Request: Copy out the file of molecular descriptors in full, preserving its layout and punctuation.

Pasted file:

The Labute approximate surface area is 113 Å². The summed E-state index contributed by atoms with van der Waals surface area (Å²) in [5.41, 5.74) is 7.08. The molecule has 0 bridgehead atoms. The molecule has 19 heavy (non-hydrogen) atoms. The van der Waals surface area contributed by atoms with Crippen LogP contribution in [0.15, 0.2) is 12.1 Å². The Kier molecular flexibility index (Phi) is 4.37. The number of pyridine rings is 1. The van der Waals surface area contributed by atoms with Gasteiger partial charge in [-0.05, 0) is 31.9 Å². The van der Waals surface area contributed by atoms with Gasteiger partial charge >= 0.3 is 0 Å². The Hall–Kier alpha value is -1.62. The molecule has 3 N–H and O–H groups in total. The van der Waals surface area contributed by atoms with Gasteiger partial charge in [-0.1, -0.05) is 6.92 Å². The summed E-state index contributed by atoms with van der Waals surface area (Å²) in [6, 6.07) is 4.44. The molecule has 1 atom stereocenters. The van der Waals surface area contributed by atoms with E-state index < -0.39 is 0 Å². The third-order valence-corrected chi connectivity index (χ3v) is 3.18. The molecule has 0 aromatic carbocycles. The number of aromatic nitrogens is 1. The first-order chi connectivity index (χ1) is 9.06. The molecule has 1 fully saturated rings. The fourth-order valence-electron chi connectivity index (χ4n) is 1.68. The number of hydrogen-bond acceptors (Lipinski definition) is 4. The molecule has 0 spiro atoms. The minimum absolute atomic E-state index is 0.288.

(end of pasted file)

The Labute approximate surface area is 113 Å². The summed E-state index contributed by atoms with van der Waals surface area (Å²) in [5.41, 5.74) is 7.08. The molecule has 0 bridgehead atoms. The molecule has 19 heavy (non-hydrogen) atoms. The van der Waals surface area contributed by atoms with Crippen LogP contribution in [0.15, 0.2) is 12.1 Å². The Kier molecular flexibility index (Phi) is 4.37. The number of pyridine rings is 1. The van der Waals surface area contributed by atoms with Gasteiger partial charge in [-0.05, 0) is 31.9 Å². The van der Waals surface area contributed by atoms with Gasteiger partial charge >= 0.3 is 0 Å². The Hall–Kier alpha value is -1.62. The molecule has 3 N–H and O–H groups in total. The van der Waals surface area contributed by atoms with Gasteiger partial charge in [-0.1, -0.05) is 6.92 Å². The summed E-state index contributed by atoms with van der Waals surface area (Å²) in [6, 6.07) is 4.44. The molecule has 1 atom stereocenters. The van der Waals surface area contributed by atoms with E-state index < -0.39 is 0 Å². The third-order valence-corrected chi connectivity index (χ3v) is 3.18. The molecule has 0 aromatic carbocycles. The number of aromatic nitrogens is 1. The first-order chi connectivity index (χ1) is 9.06. The molecule has 1 fully saturated rings. The fourth-order valence-electron chi connectivity index (χ4n) is 1.68. The number of hydrogen-bond acceptors (Lipinski definition) is 4. The molecule has 0 spiro atoms. The minimum absolute atomic E-state index is 0.288.